"We have to build demand for this to be successful," Robbie Bach, senior vice president of Microsoft's games division, said during a financial analysts' meeting at the company's headquarters today. "This will be the biggest launch ever done. You can see half a billion dollars (spent) in the first 18 months of the project."
The investment will include marketing, advertising and support to retailers and third-party software makers, Microsoft chief executive Steve Ballmer said.
Ballmer said the marketing costs also include Xbox subsidies. Game console makers routinely subsidize the cost of hardware, with consoles selling for about half the manufacturing cost. The difference is made up through software sales and licensing fees.
Microsoft's decision to create a gaming console, which includes a DVD drive and Internet access, is part of the company's broad strategy to move beyond the PC market.
The Xbox is the company's first major hardware project and will face stiff competition from Sony, Nintendo, Sega and other established game system makers, analysts said. For years, Microsoft has sold mice, keyboards, joysticks and other accessories, but never a full computing system.
Bach said the Xbox is on track to ship in the fall of next year. Microsoft is developing 30 video games in-house and is approving game projects from third-party software makers, he said. The company has finalized a design for the game console and has already shipped 1,000 developer kits to some 200 programmers who develop video games, he said.
"In terms of our success, the No. 1 key is great games" running on powerful hardware, said Bach, who said the Xbox will have three times the performance of Sony's PlayStation2.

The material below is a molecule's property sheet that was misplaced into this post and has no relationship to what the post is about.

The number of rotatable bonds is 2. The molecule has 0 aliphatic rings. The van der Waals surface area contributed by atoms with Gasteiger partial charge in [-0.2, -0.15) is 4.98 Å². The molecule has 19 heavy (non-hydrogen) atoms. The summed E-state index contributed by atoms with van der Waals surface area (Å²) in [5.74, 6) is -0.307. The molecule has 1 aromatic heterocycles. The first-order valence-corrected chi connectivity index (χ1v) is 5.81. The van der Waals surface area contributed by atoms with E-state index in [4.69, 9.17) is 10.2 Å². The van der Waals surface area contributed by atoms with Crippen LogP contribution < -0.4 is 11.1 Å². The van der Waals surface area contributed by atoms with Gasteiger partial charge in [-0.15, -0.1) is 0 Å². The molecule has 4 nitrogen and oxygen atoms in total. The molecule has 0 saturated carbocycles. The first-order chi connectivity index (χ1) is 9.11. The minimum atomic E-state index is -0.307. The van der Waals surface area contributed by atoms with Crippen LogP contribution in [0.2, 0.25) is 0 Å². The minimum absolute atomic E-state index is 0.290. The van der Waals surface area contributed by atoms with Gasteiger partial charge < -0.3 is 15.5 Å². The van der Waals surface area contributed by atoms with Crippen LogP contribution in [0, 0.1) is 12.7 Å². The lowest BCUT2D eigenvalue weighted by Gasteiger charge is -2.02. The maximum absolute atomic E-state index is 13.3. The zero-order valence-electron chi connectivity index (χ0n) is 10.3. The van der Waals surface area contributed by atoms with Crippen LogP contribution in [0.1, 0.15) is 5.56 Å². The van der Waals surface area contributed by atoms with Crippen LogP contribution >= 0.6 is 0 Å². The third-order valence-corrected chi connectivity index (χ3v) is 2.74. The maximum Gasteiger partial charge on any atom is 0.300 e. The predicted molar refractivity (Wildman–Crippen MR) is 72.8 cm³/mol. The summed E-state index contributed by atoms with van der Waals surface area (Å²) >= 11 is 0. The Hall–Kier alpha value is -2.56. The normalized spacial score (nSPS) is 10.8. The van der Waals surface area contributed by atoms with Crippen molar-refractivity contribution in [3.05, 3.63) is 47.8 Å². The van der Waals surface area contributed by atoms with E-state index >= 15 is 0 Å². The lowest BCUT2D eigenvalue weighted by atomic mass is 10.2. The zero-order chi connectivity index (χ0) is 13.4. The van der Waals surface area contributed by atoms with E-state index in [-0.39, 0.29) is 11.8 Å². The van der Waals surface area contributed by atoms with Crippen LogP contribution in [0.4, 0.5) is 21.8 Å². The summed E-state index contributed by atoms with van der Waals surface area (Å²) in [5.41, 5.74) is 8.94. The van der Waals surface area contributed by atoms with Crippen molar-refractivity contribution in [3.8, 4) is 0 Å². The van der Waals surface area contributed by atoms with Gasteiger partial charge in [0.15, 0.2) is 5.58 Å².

As previously reported, the Xbox will use a Pentium III processor from Intel and a custom 3D graphics processor from Nvidia. It will have 64MB of memory, an 8GB hard drive, a DVD drive and an Ethernet connection for high-speed Internet access.
Microsoft, however, will face challenges in entering the market. By the time Xbox is released, PlayStation2 and Sega's Dreamcast, for example, will have been on the market for more than a year.
Bach added that Microsoft is not new to the gaming community, shipping on average 20 to 25 games a year for PCs.
"In the last four years, we've basically gone from not being in the games business to a serious player in the games market," he said. "To accelerate success, we have to be in more than just the PC market."
The Xbox is just one piece of Microsoft's plan to tap the market for devices that combine entertainment on television and the Internet--and one of four areas the company is investing in for the future. The company also is putting money into interactive television, wireless technology and its bCentral Web site, a Web portal offering the software and services small companies need to run their businesses.
Bach said Microsoft's gaming strategy fits well with its interactive TV strategy.
Xbox will tie into Microsoft's WebTV service, which consists of TV consoles and Internet access service sold to consumers, and into MSN, the company's consumer Web portal site.
"Online gaming could help drive the online environment in the home and integrates with MSN and WebTV as well," Bach said.
Microsoft's interactive TV strategy also includes the Microsoft TV software suite, a collection of Windows-based software sold directly to cable and satellite providers that lets them offer interactive services such as email, chat and Web surfing to subscribers. Cable operators AT&T, UPC in Europe and Rogers in Canada will soon test the technology in their networks.